Fat cells help repair damaged nerves

Our bodies are transversed by millions of nerve fibres that transmit information. This allows us to do things like control muscles and perceive sensory impressions. Peripheral nerves, like those in our arms and legs, are often damaged by acute injuries, for example, in accidents. As a result, those affected suffer from loss of muscle strength and sensory problems such as numbness. Peripheral nerves do have a strong regenerative potential, but complete recovery of nerve function is still rare for reasons that are not yet fully understood.

When a nerve is crushed or severed, the individual nerve fibres affected by the damage initially die. In principle, they have the ability to grow back and regenerate completely. This depends on the Schwann cells that surround the nerve fibres. These cells do not die after nerve damage, but instead are responsible for coordinating the breakdown and regrowth of nerve fibres in their original areas. Schwann cells therefore play a key role in the repair process.

It was previously unknown how these cells cope with the enormous metabolic load associated with the breakdown and rebuilding of nerve tissue. Researchers have now discovered that Schwann cells receive crucial support with nerve repair from the fat tissue that surrounds nerves in the body. Using genetically modified mice, they have shown that the chemical messenger leptin plays a key role in this process.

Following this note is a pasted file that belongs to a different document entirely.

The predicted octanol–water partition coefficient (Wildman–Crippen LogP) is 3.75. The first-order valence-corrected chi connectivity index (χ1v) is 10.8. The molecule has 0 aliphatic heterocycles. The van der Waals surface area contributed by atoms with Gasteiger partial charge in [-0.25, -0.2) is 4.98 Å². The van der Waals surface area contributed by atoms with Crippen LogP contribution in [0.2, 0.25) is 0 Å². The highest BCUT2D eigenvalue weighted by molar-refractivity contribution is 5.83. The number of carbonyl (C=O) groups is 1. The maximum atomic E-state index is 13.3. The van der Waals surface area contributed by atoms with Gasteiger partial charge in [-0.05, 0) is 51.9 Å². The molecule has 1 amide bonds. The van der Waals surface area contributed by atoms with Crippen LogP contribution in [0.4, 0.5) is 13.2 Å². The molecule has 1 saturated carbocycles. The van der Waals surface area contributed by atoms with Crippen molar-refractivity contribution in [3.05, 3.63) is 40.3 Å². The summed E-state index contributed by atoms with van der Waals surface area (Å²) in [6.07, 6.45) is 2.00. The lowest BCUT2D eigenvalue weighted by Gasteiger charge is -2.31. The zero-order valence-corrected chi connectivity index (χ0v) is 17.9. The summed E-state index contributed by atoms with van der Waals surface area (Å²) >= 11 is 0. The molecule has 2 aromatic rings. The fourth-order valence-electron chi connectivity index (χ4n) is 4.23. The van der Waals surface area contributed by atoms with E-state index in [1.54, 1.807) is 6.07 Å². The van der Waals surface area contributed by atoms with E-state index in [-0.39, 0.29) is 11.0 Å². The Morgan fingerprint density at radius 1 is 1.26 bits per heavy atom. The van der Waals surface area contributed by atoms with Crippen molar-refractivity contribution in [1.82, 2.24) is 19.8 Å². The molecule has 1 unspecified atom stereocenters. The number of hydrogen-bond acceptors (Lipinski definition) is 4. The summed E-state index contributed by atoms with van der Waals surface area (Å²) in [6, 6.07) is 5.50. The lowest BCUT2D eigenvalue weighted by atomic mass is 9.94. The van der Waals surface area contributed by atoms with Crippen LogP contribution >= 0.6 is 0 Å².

Leptin is mainly produced by cells in fat tissue and is known for its appetite-suppressing effects in the context of nutrition. Surprisingly, the current research project showed that leptin signalling is also an important factor in the repair of damaged nerves by Schwann cells.

“Leptin derived from fat cells stimulates the energy balance of the Schwann cells by activating their mitochondria,” explains one of the two study leaders.

“At the same time, the mitochondria of the Schwann cells use parts of the damaged nerve tissue as an energy substrate so that successful regeneration can take place,” adds co-leader of the study. “The metabolism of the Schwann cells is therefore optimised for nerve regeneration and significantly promotes the restoration of the original nerve function,” the two researchers explain.

The communication between fat cells and Schwann cells could potentially open up new treatment options that positively influence the metabolism of repair cells in the event of nerve damage. The researchers hope that the new findings will help to improve the regeneration of damaged nerves in humans in the future.